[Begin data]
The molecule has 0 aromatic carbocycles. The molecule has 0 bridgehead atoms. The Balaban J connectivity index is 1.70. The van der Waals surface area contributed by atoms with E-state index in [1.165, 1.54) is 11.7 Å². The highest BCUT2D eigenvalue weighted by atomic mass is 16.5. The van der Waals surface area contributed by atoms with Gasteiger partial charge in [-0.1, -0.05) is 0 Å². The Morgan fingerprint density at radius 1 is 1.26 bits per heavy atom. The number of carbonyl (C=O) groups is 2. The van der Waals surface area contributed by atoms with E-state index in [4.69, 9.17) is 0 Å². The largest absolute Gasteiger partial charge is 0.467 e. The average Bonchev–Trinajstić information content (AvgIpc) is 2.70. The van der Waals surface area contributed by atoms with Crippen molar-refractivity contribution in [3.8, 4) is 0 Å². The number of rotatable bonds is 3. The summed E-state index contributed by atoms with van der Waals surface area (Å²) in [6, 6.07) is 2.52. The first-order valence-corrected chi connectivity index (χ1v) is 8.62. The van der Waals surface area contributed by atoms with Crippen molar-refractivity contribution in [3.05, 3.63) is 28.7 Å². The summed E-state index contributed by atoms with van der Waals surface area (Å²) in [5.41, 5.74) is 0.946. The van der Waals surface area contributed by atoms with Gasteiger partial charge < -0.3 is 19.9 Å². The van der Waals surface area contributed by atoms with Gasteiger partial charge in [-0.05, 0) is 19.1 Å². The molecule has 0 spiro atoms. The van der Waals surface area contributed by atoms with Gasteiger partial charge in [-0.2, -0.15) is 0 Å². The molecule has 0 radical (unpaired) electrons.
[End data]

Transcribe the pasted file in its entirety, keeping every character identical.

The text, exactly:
The molecule has 0 aromatic carbocycles. The molecule has 0 bridgehead atoms. The Balaban J connectivity index is 1.70. The van der Waals surface area contributed by atoms with E-state index in [1.165, 1.54) is 11.7 Å². The highest BCUT2D eigenvalue weighted by atomic mass is 16.5. The van der Waals surface area contributed by atoms with Gasteiger partial charge in [-0.1, -0.05) is 0 Å². The Morgan fingerprint density at radius 1 is 1.26 bits per heavy atom. The number of carbonyl (C=O) groups is 2. The van der Waals surface area contributed by atoms with E-state index in [4.69, 9.17) is 0 Å². The largest absolute Gasteiger partial charge is 0.467 e. The average Bonchev–Trinajstić information content (AvgIpc) is 2.70. The van der Waals surface area contributed by atoms with Crippen molar-refractivity contribution in [3.8, 4) is 0 Å². The number of rotatable bonds is 3. The summed E-state index contributed by atoms with van der Waals surface area (Å²) in [6, 6.07) is 2.52. The first-order valence-corrected chi connectivity index (χ1v) is 8.62. The van der Waals surface area contributed by atoms with Crippen molar-refractivity contribution in [3.05, 3.63) is 28.7 Å². The summed E-state index contributed by atoms with van der Waals surface area (Å²) in [5.41, 5.74) is 0.946. The van der Waals surface area contributed by atoms with Gasteiger partial charge < -0.3 is 19.9 Å². The van der Waals surface area contributed by atoms with Gasteiger partial charge in [-0.05, 0) is 19.1 Å². The molecule has 0 spiro atoms. The van der Waals surface area contributed by atoms with Gasteiger partial charge in [-0.2, -0.15) is 0 Å². The molecule has 0 radical (unpaired) electrons.